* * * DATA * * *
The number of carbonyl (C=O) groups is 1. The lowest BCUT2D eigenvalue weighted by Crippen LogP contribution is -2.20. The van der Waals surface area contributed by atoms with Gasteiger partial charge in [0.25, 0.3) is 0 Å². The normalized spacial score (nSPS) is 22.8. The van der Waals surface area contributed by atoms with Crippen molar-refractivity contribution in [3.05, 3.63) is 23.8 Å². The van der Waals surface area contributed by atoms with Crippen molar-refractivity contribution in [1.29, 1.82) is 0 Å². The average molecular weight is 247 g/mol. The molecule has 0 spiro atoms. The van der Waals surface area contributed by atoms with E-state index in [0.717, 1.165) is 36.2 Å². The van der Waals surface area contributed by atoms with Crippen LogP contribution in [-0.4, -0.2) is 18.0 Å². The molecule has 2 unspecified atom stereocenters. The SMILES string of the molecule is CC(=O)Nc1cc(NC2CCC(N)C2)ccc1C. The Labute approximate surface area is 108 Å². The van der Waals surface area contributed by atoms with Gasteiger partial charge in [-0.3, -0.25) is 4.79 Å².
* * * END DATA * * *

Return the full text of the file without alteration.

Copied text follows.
The number of carbonyl (C=O) groups is 1. The lowest BCUT2D eigenvalue weighted by Crippen LogP contribution is -2.20. The van der Waals surface area contributed by atoms with Gasteiger partial charge in [0.25, 0.3) is 0 Å². The normalized spacial score (nSPS) is 22.8. The van der Waals surface area contributed by atoms with Crippen molar-refractivity contribution in [3.05, 3.63) is 23.8 Å². The van der Waals surface area contributed by atoms with Crippen molar-refractivity contribution in [1.29, 1.82) is 0 Å². The average molecular weight is 247 g/mol. The molecule has 0 spiro atoms. The van der Waals surface area contributed by atoms with E-state index in [0.717, 1.165) is 36.2 Å². The van der Waals surface area contributed by atoms with Crippen LogP contribution in [-0.4, -0.2) is 18.0 Å². The molecule has 2 unspecified atom stereocenters. The SMILES string of the molecule is CC(=O)Nc1cc(NC2CCC(N)C2)ccc1C. The Labute approximate surface area is 108 Å². The van der Waals surface area contributed by atoms with Gasteiger partial charge in [-0.3, -0.25) is 4.79 Å².